One of the mysteries of the English language finally explained.
(in Aristotelian thought) the matter or substance which constitutes a thing.
- ‘A cause in this sense has been traditionally called a material cause, although Aristotle himself did not use this label.’
- ‘The middle term, ‘made of bronze’, expresses the cause of the statue's being, for example, malleable; and because bronze is the constituent stuff of the statue the cause here is the material cause.’
- ‘One is the material cause or matter, the physical make-up of the thing, which puts considerable restrictions on what it can be and do.’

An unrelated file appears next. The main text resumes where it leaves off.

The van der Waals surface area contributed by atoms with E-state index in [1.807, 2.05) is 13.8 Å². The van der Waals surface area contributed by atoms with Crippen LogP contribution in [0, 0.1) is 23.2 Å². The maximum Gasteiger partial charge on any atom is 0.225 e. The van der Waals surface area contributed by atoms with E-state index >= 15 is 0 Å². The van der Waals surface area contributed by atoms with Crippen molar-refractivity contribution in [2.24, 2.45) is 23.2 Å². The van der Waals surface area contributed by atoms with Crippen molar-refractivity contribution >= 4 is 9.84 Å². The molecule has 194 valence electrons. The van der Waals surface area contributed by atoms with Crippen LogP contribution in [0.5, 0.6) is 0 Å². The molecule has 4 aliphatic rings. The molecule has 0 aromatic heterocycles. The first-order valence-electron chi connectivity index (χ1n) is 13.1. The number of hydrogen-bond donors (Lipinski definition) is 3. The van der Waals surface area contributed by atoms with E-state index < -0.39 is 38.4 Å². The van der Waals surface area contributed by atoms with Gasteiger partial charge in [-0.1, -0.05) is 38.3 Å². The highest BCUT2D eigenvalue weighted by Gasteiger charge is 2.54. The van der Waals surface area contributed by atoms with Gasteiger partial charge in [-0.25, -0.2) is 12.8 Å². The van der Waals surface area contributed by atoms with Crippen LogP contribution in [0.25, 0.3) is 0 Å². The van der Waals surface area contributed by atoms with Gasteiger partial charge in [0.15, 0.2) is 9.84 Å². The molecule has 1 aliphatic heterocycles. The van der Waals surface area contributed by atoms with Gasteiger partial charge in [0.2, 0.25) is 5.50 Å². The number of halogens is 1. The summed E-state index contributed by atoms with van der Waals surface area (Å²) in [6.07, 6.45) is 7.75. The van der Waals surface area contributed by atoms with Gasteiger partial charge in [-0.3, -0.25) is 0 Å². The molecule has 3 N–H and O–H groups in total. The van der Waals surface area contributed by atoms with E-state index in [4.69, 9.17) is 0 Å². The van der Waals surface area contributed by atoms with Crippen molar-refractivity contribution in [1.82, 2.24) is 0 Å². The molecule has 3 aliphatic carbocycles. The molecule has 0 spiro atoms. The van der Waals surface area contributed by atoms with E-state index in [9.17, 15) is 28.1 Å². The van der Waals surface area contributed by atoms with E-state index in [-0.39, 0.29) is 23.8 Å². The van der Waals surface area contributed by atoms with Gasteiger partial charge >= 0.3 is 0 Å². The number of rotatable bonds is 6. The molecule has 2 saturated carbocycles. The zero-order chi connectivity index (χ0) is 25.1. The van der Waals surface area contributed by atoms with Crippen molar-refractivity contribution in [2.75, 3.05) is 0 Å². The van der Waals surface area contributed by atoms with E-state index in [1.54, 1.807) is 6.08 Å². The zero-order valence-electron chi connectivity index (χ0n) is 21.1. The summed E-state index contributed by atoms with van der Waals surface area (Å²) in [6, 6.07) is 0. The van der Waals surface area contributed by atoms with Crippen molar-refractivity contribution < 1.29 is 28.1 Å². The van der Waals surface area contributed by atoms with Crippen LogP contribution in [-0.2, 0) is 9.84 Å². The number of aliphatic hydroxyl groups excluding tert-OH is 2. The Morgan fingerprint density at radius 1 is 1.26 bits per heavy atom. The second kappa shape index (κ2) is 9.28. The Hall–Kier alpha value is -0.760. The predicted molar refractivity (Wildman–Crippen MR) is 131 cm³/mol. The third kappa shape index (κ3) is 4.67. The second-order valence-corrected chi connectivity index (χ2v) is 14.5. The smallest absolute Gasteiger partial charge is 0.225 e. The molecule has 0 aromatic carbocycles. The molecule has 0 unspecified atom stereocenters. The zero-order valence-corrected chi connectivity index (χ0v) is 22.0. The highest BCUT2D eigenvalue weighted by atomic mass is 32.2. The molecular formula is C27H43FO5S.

- ‘Furthermore, whatever there is must have pre-existed in its material cause, as material causes cannot create something other than what is there in the first place.’
- ‘The four aspects are the formal cause, the material cause, the efficient cause, and the final cause.’
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